Chris Behan

Ideas I live by

  • Learn by doing - The most effective way to learn is by doing. No book or lecture can substitute the knowledge and skills gained by actually doing. You don't learn to play the piano by reading books about it, you learn by actually playing.

  • Exercise as medicine - Think of exercise as the required daily medication for both your mind and body. It's common knowledge that exercise makes your body stronger, but for some reason we neglect to talk about its mental effects. It's much harder to be depressed if you exercise everyday.

  • Cheap dopamine is the modern devil - Video games, junk food, and social media are the modern embodiment of the devil. They trick our brains into expecting instant gratification and eliminate our ability to focus. The result of their abundance in modern society is an entire generation with a broken reward system, unable to endure the time and effort required for healthier and more fulfilling long term goals.

  • Reality is nuanced - If you try to apply a singular way of thinking to every scenario in life you'll be certain to fail. The only way to effectively navigate the nuance of reality is to be flexible with your beliefs and to set your ego aside in pursuit of the truth. Life is extremely complex and context is everything.

  • Every action you take is a vote for the type of person you wish to become - Imagine that your identity is composed of sand piles. Every action you take adds a grain of sand to a specific pile and the biggest piles define your identity. Choose to go to the gym enough times and you become a gym-goer, choose to write enough times and you become a writer.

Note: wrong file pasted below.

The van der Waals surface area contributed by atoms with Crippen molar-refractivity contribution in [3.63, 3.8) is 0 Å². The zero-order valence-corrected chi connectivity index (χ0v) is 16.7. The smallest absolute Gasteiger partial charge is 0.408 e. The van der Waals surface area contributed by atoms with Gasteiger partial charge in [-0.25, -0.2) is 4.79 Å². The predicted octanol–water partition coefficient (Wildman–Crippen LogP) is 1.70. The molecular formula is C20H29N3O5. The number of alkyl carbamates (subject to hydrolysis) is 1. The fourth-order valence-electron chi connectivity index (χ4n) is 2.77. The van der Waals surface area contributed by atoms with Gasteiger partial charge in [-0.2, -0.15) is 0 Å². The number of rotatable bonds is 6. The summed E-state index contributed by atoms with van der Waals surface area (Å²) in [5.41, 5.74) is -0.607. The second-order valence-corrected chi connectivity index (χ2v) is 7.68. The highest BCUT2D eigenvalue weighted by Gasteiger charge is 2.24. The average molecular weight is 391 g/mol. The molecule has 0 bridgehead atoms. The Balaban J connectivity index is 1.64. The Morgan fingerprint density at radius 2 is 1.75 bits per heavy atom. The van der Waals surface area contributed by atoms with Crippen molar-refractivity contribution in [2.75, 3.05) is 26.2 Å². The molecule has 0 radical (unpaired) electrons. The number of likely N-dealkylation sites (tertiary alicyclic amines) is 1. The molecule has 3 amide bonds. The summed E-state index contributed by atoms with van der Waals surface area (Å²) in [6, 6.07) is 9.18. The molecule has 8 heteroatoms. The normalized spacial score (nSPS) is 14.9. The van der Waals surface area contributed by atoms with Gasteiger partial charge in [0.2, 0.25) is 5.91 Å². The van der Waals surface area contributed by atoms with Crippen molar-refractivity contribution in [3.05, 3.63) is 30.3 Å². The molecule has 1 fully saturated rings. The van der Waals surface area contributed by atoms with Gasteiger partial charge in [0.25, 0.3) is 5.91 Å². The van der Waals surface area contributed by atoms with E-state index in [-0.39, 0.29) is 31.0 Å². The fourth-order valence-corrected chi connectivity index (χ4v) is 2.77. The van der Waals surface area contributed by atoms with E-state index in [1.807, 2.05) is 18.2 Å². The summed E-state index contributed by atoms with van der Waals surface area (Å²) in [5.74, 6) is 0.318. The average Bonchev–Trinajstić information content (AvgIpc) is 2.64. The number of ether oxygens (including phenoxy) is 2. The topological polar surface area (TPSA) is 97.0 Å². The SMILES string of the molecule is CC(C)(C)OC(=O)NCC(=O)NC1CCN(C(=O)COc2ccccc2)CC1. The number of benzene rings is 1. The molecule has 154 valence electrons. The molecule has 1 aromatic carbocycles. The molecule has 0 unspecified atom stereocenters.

• Work like your own perfect employee - We all know what makes a great employee: work ethic, strong communication skills, punctuality, transparency, etc. Yet few people do their best to behave this way. An easy mental trick I try to follow when working for someone is to behave like my own perfect employee, easy as that.

  • Don’t complain - Complaining is a waste of time and energy that does nothing to better your situation. Be grateful for your health and the fact that you live in the wealthiest society on earth during the wealthiest period in human history. Countless people would kill to be in the position you’re in, so stop complaining and seize the abundant opportunities around you.

  • You are what you consume - What you watch, read, and listen to, all influence how you perceive the world. If you expose yourself to an idea enough times without exposing yourself to dissenting ideas you'll eventually believe in that idea. For example, If you only read Marx and Ingles, and only listen to Bernie Sanders and AOC, you'll believe in the ideals of socialism.

  • Mind your own business - Don't concern yourself with other people's affairs. Resist the urge to engage in gossip, and don't talk about someone who's not present.

  • Skills are perishable - When you stop practicing a certain skill, your abilities with that skill deteriorate. Stagnation is not the default state with regards to our abilities, decline is. Use it or lose it.

  • Discipline is table stakes - To become proficient at anything, you need to put in consistent effort. Even those blessed with exceptional natural ability cannot compete with the disciplined individual. "Hard work beats talent when talent fails to work hard" - Kevin Durant

  • The degree to which you retain information is proportionate to your engagement with it - Passively listening < Actively Reading < Writing about what you've read. The more time spent and the deeper your engagement with an idea, the more you will internalize that idea. Go deep.

  • First, do no harm - A large part of success is simply the avoidance of failure. Avoid self-sabotage, avoid taking risks with unrecoverable consequences, avoid doing harm. Simply avoiding ruin will put you in the upper echelon of achievers.